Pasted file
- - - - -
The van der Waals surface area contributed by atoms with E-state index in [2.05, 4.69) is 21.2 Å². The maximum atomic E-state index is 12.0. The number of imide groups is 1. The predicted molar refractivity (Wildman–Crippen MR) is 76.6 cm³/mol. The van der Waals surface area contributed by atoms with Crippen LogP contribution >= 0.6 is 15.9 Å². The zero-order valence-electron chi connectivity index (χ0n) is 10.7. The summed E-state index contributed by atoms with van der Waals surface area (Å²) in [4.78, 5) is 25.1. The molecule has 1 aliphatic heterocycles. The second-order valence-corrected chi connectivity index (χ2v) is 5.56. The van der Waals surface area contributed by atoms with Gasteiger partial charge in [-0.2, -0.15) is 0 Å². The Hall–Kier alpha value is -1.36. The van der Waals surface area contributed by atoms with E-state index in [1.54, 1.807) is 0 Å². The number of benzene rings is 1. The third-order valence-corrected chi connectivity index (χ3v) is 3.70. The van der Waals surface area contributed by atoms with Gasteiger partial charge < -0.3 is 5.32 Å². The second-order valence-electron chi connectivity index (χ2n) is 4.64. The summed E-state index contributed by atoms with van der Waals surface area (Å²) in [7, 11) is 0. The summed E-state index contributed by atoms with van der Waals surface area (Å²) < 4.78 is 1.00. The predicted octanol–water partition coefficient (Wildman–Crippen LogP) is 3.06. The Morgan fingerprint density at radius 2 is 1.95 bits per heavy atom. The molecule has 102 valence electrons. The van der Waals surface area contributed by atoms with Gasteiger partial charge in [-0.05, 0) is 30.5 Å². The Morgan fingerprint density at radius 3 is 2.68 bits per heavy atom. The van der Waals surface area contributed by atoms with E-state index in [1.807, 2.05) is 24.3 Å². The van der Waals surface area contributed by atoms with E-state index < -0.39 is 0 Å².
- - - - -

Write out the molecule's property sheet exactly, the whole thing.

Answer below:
The van der Waals surface area contributed by atoms with E-state index in [2.05, 4.69) is 21.2 Å². The maximum atomic E-state index is 12.0. The number of imide groups is 1. The predicted molar refractivity (Wildman–Crippen MR) is 76.6 cm³/mol. The van der Waals surface area contributed by atoms with Crippen LogP contribution >= 0.6 is 15.9 Å². The zero-order valence-electron chi connectivity index (χ0n) is 10.7. The summed E-state index contributed by atoms with van der Waals surface area (Å²) in [4.78, 5) is 25.1. The molecule has 1 aliphatic heterocycles. The second-order valence-corrected chi connectivity index (χ2v) is 5.56. The van der Waals surface area contributed by atoms with Gasteiger partial charge in [-0.2, -0.15) is 0 Å². The Hall–Kier alpha value is -1.36. The van der Waals surface area contributed by atoms with E-state index in [1.54, 1.807) is 0 Å². The number of benzene rings is 1. The third-order valence-corrected chi connectivity index (χ3v) is 3.70. The van der Waals surface area contributed by atoms with Gasteiger partial charge < -0.3 is 5.32 Å². The second-order valence-electron chi connectivity index (χ2n) is 4.64. The summed E-state index contributed by atoms with van der Waals surface area (Å²) in [7, 11) is 0. The summed E-state index contributed by atoms with van der Waals surface area (Å²) < 4.78 is 1.00. The predicted octanol–water partition coefficient (Wildman–Crippen LogP) is 3.06. The Morgan fingerprint density at radius 2 is 1.95 bits per heavy atom. The molecule has 102 valence electrons. The van der Waals surface area contributed by atoms with Gasteiger partial charge in [-0.05, 0) is 30.5 Å². The Morgan fingerprint density at radius 3 is 2.68 bits per heavy atom. The van der Waals surface area contributed by atoms with E-state index in [1.807, 2.05) is 24.3 Å². The van der Waals surface area contributed by atoms with E-state index < -0.39 is 0 Å².